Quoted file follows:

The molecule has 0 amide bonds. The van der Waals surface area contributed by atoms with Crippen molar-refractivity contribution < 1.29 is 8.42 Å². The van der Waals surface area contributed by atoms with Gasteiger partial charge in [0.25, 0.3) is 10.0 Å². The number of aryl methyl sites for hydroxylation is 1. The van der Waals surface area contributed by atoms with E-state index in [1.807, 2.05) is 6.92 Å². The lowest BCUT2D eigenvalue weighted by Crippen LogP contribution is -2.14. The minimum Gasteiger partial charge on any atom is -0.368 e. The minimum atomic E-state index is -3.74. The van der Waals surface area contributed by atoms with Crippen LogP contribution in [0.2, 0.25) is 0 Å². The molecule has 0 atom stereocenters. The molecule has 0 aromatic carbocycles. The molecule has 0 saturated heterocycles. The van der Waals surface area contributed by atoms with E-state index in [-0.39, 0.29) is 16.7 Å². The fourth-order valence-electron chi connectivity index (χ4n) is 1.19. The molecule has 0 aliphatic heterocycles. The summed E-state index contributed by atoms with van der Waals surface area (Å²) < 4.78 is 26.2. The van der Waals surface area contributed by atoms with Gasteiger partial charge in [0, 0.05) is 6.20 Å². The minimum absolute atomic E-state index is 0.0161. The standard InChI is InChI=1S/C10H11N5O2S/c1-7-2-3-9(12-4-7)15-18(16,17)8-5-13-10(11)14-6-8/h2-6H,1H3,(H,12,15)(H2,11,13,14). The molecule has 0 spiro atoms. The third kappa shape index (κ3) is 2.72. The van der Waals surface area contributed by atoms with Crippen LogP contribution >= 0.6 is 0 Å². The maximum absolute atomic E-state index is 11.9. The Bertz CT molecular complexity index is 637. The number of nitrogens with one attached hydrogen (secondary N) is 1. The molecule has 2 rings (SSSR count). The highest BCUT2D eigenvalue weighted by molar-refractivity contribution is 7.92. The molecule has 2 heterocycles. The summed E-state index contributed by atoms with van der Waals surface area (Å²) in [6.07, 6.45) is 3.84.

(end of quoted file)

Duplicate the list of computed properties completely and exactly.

The molecule has 0 amide bonds. The van der Waals surface area contributed by atoms with Crippen molar-refractivity contribution < 1.29 is 8.42 Å². The van der Waals surface area contributed by atoms with Gasteiger partial charge in [0.25, 0.3) is 10.0 Å². The number of aryl methyl sites for hydroxylation is 1. The van der Waals surface area contributed by atoms with E-state index in [1.807, 2.05) is 6.92 Å². The lowest BCUT2D eigenvalue weighted by Crippen LogP contribution is -2.14. The minimum Gasteiger partial charge on any atom is -0.368 e. The minimum atomic E-state index is -3.74. The van der Waals surface area contributed by atoms with Crippen LogP contribution in [0.2, 0.25) is 0 Å². The molecule has 0 atom stereocenters. The molecule has 0 aromatic carbocycles. The molecule has 0 saturated heterocycles. The van der Waals surface area contributed by atoms with E-state index in [-0.39, 0.29) is 16.7 Å². The fourth-order valence-electron chi connectivity index (χ4n) is 1.19. The molecule has 0 aliphatic heterocycles. The summed E-state index contributed by atoms with van der Waals surface area (Å²) < 4.78 is 26.2. The van der Waals surface area contributed by atoms with Gasteiger partial charge in [0, 0.05) is 6.20 Å². The minimum absolute atomic E-state index is 0.0161. The standard InChI is InChI=1S/C10H11N5O2S/c1-7-2-3-9(12-4-7)15-18(16,17)8-5-13-10(11)14-6-8/h2-6H,1H3,(H,12,15)(H2,11,13,14). The molecule has 0 spiro atoms. The third kappa shape index (κ3) is 2.72. The van der Waals surface area contributed by atoms with Crippen LogP contribution >= 0.6 is 0 Å². The maximum absolute atomic E-state index is 11.9. The Bertz CT molecular complexity index is 637. The number of nitrogens with one attached hydrogen (secondary N) is 1. The molecule has 2 rings (SSSR count). The highest BCUT2D eigenvalue weighted by molar-refractivity contribution is 7.92. The molecule has 2 heterocycles. The summed E-state index contributed by atoms with van der Waals surface area (Å²) in [6.07, 6.45) is 3.84.